The FTU have condemned the radical demonstrators in a statement, saying: "We express our outrage and strong condemnation of the protesters affecting the normal operation of the club."
FTU chairman Huang Guoqiang warned the radical demonstrators to stop their acts immediately, adding that tolerance from the FTU and their workers does not mean they are weak, urging the government and police to bring the culprits to justice so peace can return to Hong Kong.
Earlier on Hong Kong Island, thousands gathered in a rally in Tamar Park in Admiralty in a show of support for Hong Kong leader Carrie Lam, her administration and the police.
The rally, billed as "anti-violence", had many participants waving Chinese flags and singing the Chinese national anthem.
Organiser of the pro-government rally, Safeguard Hong Kong Alliance, pegged the turnout at 476,000 people. It added that the protesters have disrupted social order and the rule of law, and are destroying Hong Kong.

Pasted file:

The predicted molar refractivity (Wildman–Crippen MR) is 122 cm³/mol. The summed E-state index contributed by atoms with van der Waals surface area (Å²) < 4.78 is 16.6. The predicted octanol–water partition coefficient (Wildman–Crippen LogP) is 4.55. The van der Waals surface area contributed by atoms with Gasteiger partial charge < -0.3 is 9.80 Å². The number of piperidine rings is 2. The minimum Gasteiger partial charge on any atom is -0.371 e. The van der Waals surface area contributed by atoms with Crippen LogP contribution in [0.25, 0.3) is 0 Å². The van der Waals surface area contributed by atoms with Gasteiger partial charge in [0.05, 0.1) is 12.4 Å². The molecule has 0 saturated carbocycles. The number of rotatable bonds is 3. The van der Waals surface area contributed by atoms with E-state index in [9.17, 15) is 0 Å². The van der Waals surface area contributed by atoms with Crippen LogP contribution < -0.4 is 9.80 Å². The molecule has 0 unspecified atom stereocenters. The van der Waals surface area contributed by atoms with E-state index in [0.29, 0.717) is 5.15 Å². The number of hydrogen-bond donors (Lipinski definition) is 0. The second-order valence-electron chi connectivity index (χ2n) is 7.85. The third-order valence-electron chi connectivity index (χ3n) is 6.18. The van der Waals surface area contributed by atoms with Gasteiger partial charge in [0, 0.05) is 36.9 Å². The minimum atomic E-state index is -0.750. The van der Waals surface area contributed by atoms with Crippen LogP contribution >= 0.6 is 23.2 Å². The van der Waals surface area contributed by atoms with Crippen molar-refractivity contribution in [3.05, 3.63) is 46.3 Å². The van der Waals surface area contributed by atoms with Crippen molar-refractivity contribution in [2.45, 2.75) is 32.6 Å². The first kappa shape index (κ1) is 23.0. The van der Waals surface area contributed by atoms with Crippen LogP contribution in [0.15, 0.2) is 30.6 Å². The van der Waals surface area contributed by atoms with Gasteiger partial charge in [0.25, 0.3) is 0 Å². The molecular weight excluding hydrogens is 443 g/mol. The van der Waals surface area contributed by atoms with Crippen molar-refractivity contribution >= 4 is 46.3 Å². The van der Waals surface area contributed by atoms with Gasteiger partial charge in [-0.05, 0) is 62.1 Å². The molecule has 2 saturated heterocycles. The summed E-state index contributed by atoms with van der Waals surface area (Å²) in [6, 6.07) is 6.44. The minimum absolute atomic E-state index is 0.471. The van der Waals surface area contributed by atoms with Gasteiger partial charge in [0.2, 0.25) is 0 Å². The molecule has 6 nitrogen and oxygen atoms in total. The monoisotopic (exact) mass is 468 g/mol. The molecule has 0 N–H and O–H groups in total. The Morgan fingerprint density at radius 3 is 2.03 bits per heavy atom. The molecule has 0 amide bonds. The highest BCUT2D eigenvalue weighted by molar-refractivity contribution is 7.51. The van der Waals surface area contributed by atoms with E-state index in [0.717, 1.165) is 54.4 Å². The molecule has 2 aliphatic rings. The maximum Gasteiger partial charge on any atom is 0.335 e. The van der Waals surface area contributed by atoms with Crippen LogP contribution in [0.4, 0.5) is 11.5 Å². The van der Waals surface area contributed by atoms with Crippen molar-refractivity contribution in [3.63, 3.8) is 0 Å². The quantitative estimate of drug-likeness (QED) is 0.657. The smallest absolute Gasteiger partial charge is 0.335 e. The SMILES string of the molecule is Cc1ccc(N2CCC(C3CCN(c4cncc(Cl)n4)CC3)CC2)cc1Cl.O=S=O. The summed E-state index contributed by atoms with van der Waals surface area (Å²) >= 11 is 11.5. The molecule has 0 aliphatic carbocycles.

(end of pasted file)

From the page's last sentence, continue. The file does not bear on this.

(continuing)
In the morning, heavy showers did not stop thousands of teachers and students from showing up for a march that called for the Hong Kong government to address protesters' demands.
Demonstrators gathered at Chater Garden in Central, just hours after a pro-independence rally at the same park the night before.
Umbrellas in a profusion of colours sprouted as rain fell on the procession to Government House, and protesters could be heard chanting "students, add oil (go on)!" and "Hong Kong police, know the law yet breaking the law".
The rally, organised by the Hong Kong Professional Teachers' Union, called on teachers to "speak their conscience", and for the government to address protesters' five demands, which include universal suffrage and the unconditional release of all arrested protesters.
It was also meant to be a show of solidarity between educators and the mostly-young protesters.